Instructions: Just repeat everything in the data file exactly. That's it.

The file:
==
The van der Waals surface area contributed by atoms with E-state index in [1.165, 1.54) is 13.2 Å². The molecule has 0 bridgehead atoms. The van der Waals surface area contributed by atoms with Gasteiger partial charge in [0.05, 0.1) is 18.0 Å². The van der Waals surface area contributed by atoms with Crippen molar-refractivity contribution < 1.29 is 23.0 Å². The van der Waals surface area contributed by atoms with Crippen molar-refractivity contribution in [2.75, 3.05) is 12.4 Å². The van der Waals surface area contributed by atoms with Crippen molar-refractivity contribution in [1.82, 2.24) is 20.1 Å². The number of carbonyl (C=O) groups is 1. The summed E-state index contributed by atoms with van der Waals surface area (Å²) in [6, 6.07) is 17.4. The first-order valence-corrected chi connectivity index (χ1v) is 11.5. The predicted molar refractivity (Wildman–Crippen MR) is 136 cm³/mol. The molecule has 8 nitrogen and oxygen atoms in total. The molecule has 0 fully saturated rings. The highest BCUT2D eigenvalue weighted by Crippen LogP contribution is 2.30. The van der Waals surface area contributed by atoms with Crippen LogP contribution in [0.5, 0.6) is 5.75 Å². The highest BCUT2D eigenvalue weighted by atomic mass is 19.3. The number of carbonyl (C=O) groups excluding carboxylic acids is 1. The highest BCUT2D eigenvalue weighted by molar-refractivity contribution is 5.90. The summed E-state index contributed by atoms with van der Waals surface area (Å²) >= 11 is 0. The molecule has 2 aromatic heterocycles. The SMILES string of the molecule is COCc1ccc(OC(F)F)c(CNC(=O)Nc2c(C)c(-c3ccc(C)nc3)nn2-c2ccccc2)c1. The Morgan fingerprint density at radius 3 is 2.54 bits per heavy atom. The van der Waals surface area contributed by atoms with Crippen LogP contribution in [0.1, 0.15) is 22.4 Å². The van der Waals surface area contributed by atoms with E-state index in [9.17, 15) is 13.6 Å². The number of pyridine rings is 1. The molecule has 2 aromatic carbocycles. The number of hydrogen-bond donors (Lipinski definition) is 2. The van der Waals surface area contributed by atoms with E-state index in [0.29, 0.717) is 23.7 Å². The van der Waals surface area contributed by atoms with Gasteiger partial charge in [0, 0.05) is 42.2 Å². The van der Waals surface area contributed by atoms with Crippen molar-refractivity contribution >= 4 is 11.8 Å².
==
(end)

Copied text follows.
The van der Waals surface area contributed by atoms with E-state index in [1.165, 1.54) is 13.2 Å². The molecule has 0 bridgehead atoms. The van der Waals surface area contributed by atoms with Gasteiger partial charge in [0.05, 0.1) is 18.0 Å². The van der Waals surface area contributed by atoms with Crippen molar-refractivity contribution < 1.29 is 23.0 Å². The van der Waals surface area contributed by atoms with Crippen molar-refractivity contribution in [2.75, 3.05) is 12.4 Å². The van der Waals surface area contributed by atoms with Crippen molar-refractivity contribution in [1.82, 2.24) is 20.1 Å². The number of carbonyl (C=O) groups is 1. The summed E-state index contributed by atoms with van der Waals surface area (Å²) in [6, 6.07) is 17.4. The first-order valence-corrected chi connectivity index (χ1v) is 11.5. The predicted molar refractivity (Wildman–Crippen MR) is 136 cm³/mol. The molecule has 8 nitrogen and oxygen atoms in total. The molecule has 0 fully saturated rings. The highest BCUT2D eigenvalue weighted by Crippen LogP contribution is 2.30. The van der Waals surface area contributed by atoms with Crippen LogP contribution in [0.5, 0.6) is 5.75 Å². The highest BCUT2D eigenvalue weighted by atomic mass is 19.3. The number of carbonyl (C=O) groups excluding carboxylic acids is 1. The highest BCUT2D eigenvalue weighted by molar-refractivity contribution is 5.90. The summed E-state index contributed by atoms with van der Waals surface area (Å²) >= 11 is 0. The molecule has 2 aromatic heterocycles. The SMILES string of the molecule is COCc1ccc(OC(F)F)c(CNC(=O)Nc2c(C)c(-c3ccc(C)nc3)nn2-c2ccccc2)c1. The Morgan fingerprint density at radius 3 is 2.54 bits per heavy atom. The van der Waals surface area contributed by atoms with Crippen LogP contribution in [0.1, 0.15) is 22.4 Å². The van der Waals surface area contributed by atoms with E-state index in [9.17, 15) is 13.6 Å². The number of pyridine rings is 1. The molecule has 2 aromatic carbocycles. The number of hydrogen-bond donors (Lipinski definition) is 2. The van der Waals surface area contributed by atoms with E-state index in [0.29, 0.717) is 23.7 Å². The van der Waals surface area contributed by atoms with Gasteiger partial charge in [0, 0.05) is 42.2 Å². The van der Waals surface area contributed by atoms with Crippen molar-refractivity contribution >= 4 is 11.8 Å².